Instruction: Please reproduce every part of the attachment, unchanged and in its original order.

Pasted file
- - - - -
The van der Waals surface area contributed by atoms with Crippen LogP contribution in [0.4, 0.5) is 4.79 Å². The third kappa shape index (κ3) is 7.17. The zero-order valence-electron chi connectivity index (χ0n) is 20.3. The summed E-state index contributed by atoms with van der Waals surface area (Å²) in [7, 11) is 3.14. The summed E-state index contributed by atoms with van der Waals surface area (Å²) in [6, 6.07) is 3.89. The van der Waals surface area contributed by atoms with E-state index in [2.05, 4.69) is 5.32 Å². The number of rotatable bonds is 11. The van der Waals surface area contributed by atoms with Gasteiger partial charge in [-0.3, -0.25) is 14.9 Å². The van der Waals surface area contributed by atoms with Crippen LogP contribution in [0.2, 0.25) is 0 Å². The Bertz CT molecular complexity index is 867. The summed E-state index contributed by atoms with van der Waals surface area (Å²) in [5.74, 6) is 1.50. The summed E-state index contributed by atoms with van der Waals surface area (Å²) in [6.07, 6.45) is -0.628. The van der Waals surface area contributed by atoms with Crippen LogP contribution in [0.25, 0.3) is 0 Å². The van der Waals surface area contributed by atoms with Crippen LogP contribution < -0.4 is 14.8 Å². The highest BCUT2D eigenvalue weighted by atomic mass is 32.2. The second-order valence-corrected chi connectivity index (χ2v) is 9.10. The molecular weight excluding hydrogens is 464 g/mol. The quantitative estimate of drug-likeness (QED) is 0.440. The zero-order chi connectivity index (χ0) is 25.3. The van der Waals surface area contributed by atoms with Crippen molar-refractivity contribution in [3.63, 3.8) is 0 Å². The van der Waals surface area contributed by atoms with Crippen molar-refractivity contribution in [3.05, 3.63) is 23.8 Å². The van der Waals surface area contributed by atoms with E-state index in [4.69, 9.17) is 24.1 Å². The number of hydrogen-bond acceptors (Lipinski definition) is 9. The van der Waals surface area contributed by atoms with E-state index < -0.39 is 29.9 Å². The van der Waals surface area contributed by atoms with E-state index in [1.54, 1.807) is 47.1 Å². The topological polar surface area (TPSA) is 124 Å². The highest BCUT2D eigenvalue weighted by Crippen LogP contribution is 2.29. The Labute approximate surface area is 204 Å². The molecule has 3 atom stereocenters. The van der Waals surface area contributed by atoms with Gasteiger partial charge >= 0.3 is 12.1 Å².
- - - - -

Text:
The van der Waals surface area contributed by atoms with Crippen LogP contribution in [0.4, 0.5) is 4.79 Å². The third kappa shape index (κ3) is 7.17. The zero-order valence-electron chi connectivity index (χ0n) is 20.3. The summed E-state index contributed by atoms with van der Waals surface area (Å²) in [7, 11) is 3.14. The summed E-state index contributed by atoms with van der Waals surface area (Å²) in [6, 6.07) is 3.89. The van der Waals surface area contributed by atoms with E-state index in [2.05, 4.69) is 5.32 Å². The number of rotatable bonds is 11. The van der Waals surface area contributed by atoms with Gasteiger partial charge in [-0.3, -0.25) is 14.9 Å². The van der Waals surface area contributed by atoms with Crippen LogP contribution in [0.2, 0.25) is 0 Å². The Bertz CT molecular complexity index is 867. The summed E-state index contributed by atoms with van der Waals surface area (Å²) in [5.74, 6) is 1.50. The summed E-state index contributed by atoms with van der Waals surface area (Å²) in [6.07, 6.45) is -0.628. The van der Waals surface area contributed by atoms with Crippen LogP contribution in [0.25, 0.3) is 0 Å². The van der Waals surface area contributed by atoms with Crippen LogP contribution < -0.4 is 14.8 Å². The highest BCUT2D eigenvalue weighted by atomic mass is 32.2. The second-order valence-corrected chi connectivity index (χ2v) is 9.10. The molecular weight excluding hydrogens is 464 g/mol. The quantitative estimate of drug-likeness (QED) is 0.440. The zero-order chi connectivity index (χ0) is 25.3. The van der Waals surface area contributed by atoms with Crippen molar-refractivity contribution in [3.63, 3.8) is 0 Å². The van der Waals surface area contributed by atoms with Crippen molar-refractivity contribution in [3.05, 3.63) is 23.8 Å². The van der Waals surface area contributed by atoms with E-state index in [4.69, 9.17) is 24.1 Å². The number of hydrogen-bond acceptors (Lipinski definition) is 9. The van der Waals surface area contributed by atoms with E-state index < -0.39 is 29.9 Å². The van der Waals surface area contributed by atoms with E-state index in [1.54, 1.807) is 47.1 Å². The topological polar surface area (TPSA) is 124 Å². The highest BCUT2D eigenvalue weighted by Crippen LogP contribution is 2.29. The Labute approximate surface area is 204 Å². The molecule has 3 atom stereocenters. The van der Waals surface area contributed by atoms with Gasteiger partial charge >= 0.3 is 12.1 Å².